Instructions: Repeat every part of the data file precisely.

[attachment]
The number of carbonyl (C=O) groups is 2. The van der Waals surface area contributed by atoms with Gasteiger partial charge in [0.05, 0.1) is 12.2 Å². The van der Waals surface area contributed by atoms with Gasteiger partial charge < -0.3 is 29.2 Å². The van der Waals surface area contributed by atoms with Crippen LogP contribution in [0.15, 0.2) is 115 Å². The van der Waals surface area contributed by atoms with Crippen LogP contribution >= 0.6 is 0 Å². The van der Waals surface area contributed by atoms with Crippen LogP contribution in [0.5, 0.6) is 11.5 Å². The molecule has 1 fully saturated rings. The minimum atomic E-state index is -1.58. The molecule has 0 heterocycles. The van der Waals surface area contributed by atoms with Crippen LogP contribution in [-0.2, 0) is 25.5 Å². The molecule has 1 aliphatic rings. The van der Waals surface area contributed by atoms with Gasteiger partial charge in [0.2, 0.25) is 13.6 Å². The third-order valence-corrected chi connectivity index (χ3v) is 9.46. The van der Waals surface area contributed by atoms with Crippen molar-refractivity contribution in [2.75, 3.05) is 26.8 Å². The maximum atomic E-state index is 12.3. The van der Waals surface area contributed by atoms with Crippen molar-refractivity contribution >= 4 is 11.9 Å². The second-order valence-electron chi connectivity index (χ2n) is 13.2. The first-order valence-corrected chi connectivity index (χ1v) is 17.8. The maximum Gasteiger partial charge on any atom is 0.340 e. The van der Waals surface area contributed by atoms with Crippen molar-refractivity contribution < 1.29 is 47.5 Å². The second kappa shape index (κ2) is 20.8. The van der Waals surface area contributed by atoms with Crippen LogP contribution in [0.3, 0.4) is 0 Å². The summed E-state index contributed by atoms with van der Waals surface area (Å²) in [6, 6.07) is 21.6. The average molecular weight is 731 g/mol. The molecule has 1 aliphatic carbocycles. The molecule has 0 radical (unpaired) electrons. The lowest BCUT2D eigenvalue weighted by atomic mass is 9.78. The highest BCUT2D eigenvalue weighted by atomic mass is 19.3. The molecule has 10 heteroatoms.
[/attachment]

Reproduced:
The number of carbonyl (C=O) groups is 2. The van der Waals surface area contributed by atoms with Gasteiger partial charge in [0.05, 0.1) is 12.2 Å². The van der Waals surface area contributed by atoms with Gasteiger partial charge < -0.3 is 29.2 Å². The van der Waals surface area contributed by atoms with Crippen LogP contribution in [0.15, 0.2) is 115 Å². The van der Waals surface area contributed by atoms with Crippen LogP contribution >= 0.6 is 0 Å². The van der Waals surface area contributed by atoms with Crippen LogP contribution in [0.5, 0.6) is 11.5 Å². The molecule has 1 fully saturated rings. The minimum atomic E-state index is -1.58. The molecule has 0 heterocycles. The van der Waals surface area contributed by atoms with Crippen LogP contribution in [-0.2, 0) is 25.5 Å². The molecule has 1 aliphatic rings. The van der Waals surface area contributed by atoms with Gasteiger partial charge in [0.2, 0.25) is 13.6 Å². The third-order valence-corrected chi connectivity index (χ3v) is 9.46. The van der Waals surface area contributed by atoms with Crippen molar-refractivity contribution in [2.75, 3.05) is 26.8 Å². The maximum atomic E-state index is 12.3. The van der Waals surface area contributed by atoms with Crippen molar-refractivity contribution >= 4 is 11.9 Å². The second-order valence-electron chi connectivity index (χ2n) is 13.2. The first-order valence-corrected chi connectivity index (χ1v) is 17.8. The maximum Gasteiger partial charge on any atom is 0.340 e. The van der Waals surface area contributed by atoms with Crippen molar-refractivity contribution < 1.29 is 47.5 Å². The second kappa shape index (κ2) is 20.8. The van der Waals surface area contributed by atoms with Crippen LogP contribution in [0.3, 0.4) is 0 Å². The summed E-state index contributed by atoms with van der Waals surface area (Å²) in [6, 6.07) is 21.6. The average molecular weight is 731 g/mol. The molecule has 1 aliphatic carbocycles. The molecule has 0 radical (unpaired) electrons. The lowest BCUT2D eigenvalue weighted by atomic mass is 9.78. The highest BCUT2D eigenvalue weighted by atomic mass is 19.3. The molecule has 10 heteroatoms.